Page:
After five decades of filming himself, his family, and assorted luminaries of pop and underground culture, the original home-movie mix master (and this paper’s first film critic), Jonas Mekas, ventures no further than his living room for his latest time-memory opus. At 286 minutes, Lithuania and the Collapse of the USSR is a vacuum-tube epic composed almost entirely of TV news footage videotaped by Mekas right off the screen as he was watching it, from the moment his Baltic homeland declared its independence in March of 1990 to its induction into the United Nations in September of 1991.
No mere idiot box this: For Mekas, who emigrated to America in 1949, the filmed image has always been a way of commuting with the past and with his own sense of cultural displacement, and the roughly 18-inch, over-the-air TV signal (complete with periodic interference) that dominates Lithuania is no exception. It allows Mekas return passage to a country that has in many ways remained frozen in time since he left, while giving him a front-row seat as the tiny nation of 3.4 million becomes the first wobbling domino in the toppling of mighty Mother Russia. That the images are re-photographed rather than merely re-purposed is essential, for with every bob and weave of his camcorder, each abrupt changing of the channel, Mekas manages to do something remarkable—he personalizes the evening news.
As much a diary film as Walden, Lost, Lost, Lost, or As I Was Moving Ahead . . . , albeit with a more fixed chronology, Lithuania differs from the Mekas norm primarily in its cast of characters. Instead of such frequent subjects as John Lennon, Andy Warhol, Jack Smith, and brother Adolphas Mekas, the no less star-studded Lithuania features major roles by George H.W. Bush, Mikhail Gorbachev, and the Lithuanian president, Vytautas Landsbergis, as well as a who’s-who of ’90’s network news titans, including David Brinkley, Tom Brokaw, Sam Donaldson, and Jim Lehrer. Divided into four chapters, the movie follows blow-by-blow as the humbling will of the people chips away at the might of hammer and sickle, throughout which the background noises and sideshow actions of Mekas’s apartment happily intrude upon the course of world events. A child cries; a telephone rings; Mekas asks for a replacement battery pack; and, in a juxtaposition so dada it almost seems planned, Gorbachev’s chief power rival, newly elected Russian president Boris Yeltsin, speaks of his non-interference accord with the breakaway Balkan republics while the theme song from the 1984–1992 sitcom Who’s the Boss? drifts in from an adjacent room.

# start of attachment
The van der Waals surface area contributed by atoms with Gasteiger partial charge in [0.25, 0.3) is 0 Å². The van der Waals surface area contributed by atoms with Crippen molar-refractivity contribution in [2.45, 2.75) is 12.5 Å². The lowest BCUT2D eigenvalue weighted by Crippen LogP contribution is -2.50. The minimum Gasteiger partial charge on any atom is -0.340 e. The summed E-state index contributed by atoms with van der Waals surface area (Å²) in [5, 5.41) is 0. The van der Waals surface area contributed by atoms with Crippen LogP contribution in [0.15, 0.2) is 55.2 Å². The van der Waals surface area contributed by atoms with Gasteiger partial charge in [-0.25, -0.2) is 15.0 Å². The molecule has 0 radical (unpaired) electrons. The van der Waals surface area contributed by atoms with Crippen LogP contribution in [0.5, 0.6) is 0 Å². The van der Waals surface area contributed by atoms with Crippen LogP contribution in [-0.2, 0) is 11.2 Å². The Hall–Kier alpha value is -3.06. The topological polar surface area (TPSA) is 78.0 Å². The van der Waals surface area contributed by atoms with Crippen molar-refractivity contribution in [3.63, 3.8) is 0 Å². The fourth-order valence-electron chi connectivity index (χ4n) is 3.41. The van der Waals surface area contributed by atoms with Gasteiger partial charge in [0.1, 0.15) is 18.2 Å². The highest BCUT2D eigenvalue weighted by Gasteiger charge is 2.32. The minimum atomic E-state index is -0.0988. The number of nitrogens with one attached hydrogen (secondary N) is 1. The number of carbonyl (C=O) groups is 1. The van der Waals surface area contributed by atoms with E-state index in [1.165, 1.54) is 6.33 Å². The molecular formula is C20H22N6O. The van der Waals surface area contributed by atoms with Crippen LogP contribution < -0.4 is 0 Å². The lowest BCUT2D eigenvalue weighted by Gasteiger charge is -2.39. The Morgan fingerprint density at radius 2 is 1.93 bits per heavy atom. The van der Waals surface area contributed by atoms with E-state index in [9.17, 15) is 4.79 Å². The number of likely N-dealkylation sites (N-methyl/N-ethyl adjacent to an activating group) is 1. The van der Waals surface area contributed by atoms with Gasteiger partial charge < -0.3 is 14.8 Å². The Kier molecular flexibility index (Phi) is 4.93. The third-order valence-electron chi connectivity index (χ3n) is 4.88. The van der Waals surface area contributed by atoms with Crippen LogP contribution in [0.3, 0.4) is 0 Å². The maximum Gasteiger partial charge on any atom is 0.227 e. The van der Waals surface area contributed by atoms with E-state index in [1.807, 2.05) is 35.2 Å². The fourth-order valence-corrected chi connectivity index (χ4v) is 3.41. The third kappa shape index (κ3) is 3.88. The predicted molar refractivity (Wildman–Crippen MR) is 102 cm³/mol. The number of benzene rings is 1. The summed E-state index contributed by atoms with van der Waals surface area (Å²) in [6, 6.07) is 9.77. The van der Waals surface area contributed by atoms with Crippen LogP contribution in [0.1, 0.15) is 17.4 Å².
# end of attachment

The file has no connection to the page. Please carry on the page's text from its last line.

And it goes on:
Making for an echo chamber of a different sort, Bush channels Yogi Berra by telling reporters that he “doesn’t want to make the wrong mistake” with regard to possible U.S. action in Lithuania (at that point being squeezed by Moscow-imposed economic sanctions). By the time the film—and the blockade—enters its final act, the events are losing airtime to reports of another incipient foreign conflict, this one in Iraq.
A record of change not just in the Baltics, but in the landscape of televised news and, to an extent, television itself, Lithuania unfolds during the last gasp of the Big Three networks as masters of their domain—before CNN’s night-vision cameras turned Operation Desert Storm into a ratings bonanza and ushered in the age of the 24-hour news cycle. There is a strong nostalgia in Mekas’s homemade recordings: for the primacy of television as a broadcast medium, for the revolutionary wonder of live images beamed via satellite, and for an intelligence in broadcast journalism all but obliterated by the he-said/she-said, cable-news turf wars. Yet as we watch Mekas watch, it’s impossible not to consider that a 21st-century Lithuania would be filmed less from television screens than from laptops and BlackBerrys. Moreover, the images coming across would be as likely to hail from professional cameramen as from armchair videographers like Mekas himself. From the streets of Lower Manhattan to the skies over Baghdad, today, all one needs is a cell phone to catch history in the making.
This article from the Village Voice Archive was posted on February 4, 2009